Attention and your child’s behaviour
Your attention is a big reward for your child. If your child behaves in a particular way and gets your attention, they’re likely to behave that way again.
When you give attention for good behaviour, it shows your child that behaving in a way that you like will get positive interest. This means you can use attention to encourage the behaviour you want.
When you start paying attention to good behaviour, you might find you start to feel more positive too. That’s because you’re more focused on your child’s good behaviour than on their challenging behaviour.
Positive attention is also about showing delight in your child and warmth in your relationship. It helps your child feel secure and loved, which is important for your child’s overall development and learning.
Using positive attention as a behaviour management strategy
Positive attention for behaviour means catching your child being good. It means tuning in to what your child is doing and letting your child know that you’ve noticed they’re doing the right thing and you’re pleased.
There are many ways you can give this kind of attention:
- praise – for example, ‘Good sharing, Kezia’
- encouragement – for example, ‘Keep trying, Lachlan’
- physical affection or gestures – for example, smiles, hugs and cuddles, or a ‘thumbs up’ when your child plays quietly while you’re on the phone
- active listening – for example, listening with interest when your child tells you something in a normal voice instead of shouting.
This kind of attention works best if you do it often, rather than occasionally. That’s because you get into the habit of looking for positives. Also, your child gets plenty of reminders of the kind of behaviour you like and want to see more of.
You can also give attention for good behaviour anywhere – at the supermarket, when you’re eating, doing the dishes or walking to school. It doesn’t take any extra time when it’s something you do as part of your everyday interactions with your child.
Praising good behaviour is particularly important for behaviour that your child has found difficult to learn. You can praise the effort as well as the behaviour. If you praise your child’s effort even when they don’t succeed with the behaviour, they’re more likely to keep trying.
For example, your child might have had a lot of trouble remembering not to interrupt when you’re on the phone. You could say something like, ‘Well done, Darcy. I know it’s hard for you to wait while I’m talking. I really like how hard you tried not to interrupt’.
In general, try to praise your child or give positive attention more often than you correct or criticise.
Your child won’t always behave in ways you like. So the trick is to pay more attention to the behaviour you want, and less to the behaviour you don’t want. You can also use planned ignoring and consequences to show your child their behaviour isn’t OK, without giving them too much attention.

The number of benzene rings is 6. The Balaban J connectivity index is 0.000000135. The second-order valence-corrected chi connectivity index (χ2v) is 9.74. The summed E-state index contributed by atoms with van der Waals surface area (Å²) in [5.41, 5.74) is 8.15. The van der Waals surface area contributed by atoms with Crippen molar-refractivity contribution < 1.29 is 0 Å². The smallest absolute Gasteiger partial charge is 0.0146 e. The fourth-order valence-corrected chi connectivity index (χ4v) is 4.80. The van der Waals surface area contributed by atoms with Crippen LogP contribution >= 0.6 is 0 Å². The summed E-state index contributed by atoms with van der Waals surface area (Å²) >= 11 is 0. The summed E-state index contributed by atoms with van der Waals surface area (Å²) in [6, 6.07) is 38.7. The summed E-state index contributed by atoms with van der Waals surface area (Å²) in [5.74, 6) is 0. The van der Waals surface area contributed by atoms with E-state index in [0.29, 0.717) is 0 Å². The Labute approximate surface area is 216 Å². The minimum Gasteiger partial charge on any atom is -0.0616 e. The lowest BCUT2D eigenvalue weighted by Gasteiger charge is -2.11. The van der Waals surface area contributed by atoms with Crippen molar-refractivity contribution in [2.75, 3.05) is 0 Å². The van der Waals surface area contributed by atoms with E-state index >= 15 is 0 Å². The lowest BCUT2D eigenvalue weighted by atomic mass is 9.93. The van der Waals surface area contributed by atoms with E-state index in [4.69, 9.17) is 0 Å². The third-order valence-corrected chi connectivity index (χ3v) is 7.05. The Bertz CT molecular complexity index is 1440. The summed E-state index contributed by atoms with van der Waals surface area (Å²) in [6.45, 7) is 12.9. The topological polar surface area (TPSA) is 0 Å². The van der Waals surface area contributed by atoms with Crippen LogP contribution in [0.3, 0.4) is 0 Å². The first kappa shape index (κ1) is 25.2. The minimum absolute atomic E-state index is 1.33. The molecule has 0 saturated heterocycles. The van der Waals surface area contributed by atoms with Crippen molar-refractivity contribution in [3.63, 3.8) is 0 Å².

Giving your child positive attention: how to make it part of everyday life
The more you give your child positive attention, the more natural it becomes – and the better it is for your relationship. A good relationship with you is also good for your child’s behaviour.
Here are some things you can do that will help with both your relationship and your child’s behaviour:
- Take time to tune in to your child. Notice the things that fascinate your child – petals on a flower, ants crisscrossing the pavement, sauce bottles at the supermarket – rather than rushing your child on to the next activity. Take notice of the books your child is choosing at the library, or the skills they’re building on the monkey bars at the park. Your child will know they’re valued if you take an interest in the things that interest them.
- Follow your child’s lead. When you’re spending time with your child, it’s good to let your child choose games or activities whenever possible. This sends the message that your child’s interests are important, which helps your child feel loved and gives your child confidence.
- Get close. You can sit on the floor, kneel in the grass, or squat beside your child’s chair. Face your child and move to their side rather than watching from across the room. Look into your child’s eyes, uncross your arms, and smile at them.
- Comment on what your child is doing. For example, you could say, ‘I see you like the red truck’ or ‘That’s an interesting bug you’re looking at’. This shows your child that you’re paying attention and are interested, which builds your child’s trust and confidence. It also builds your relationship.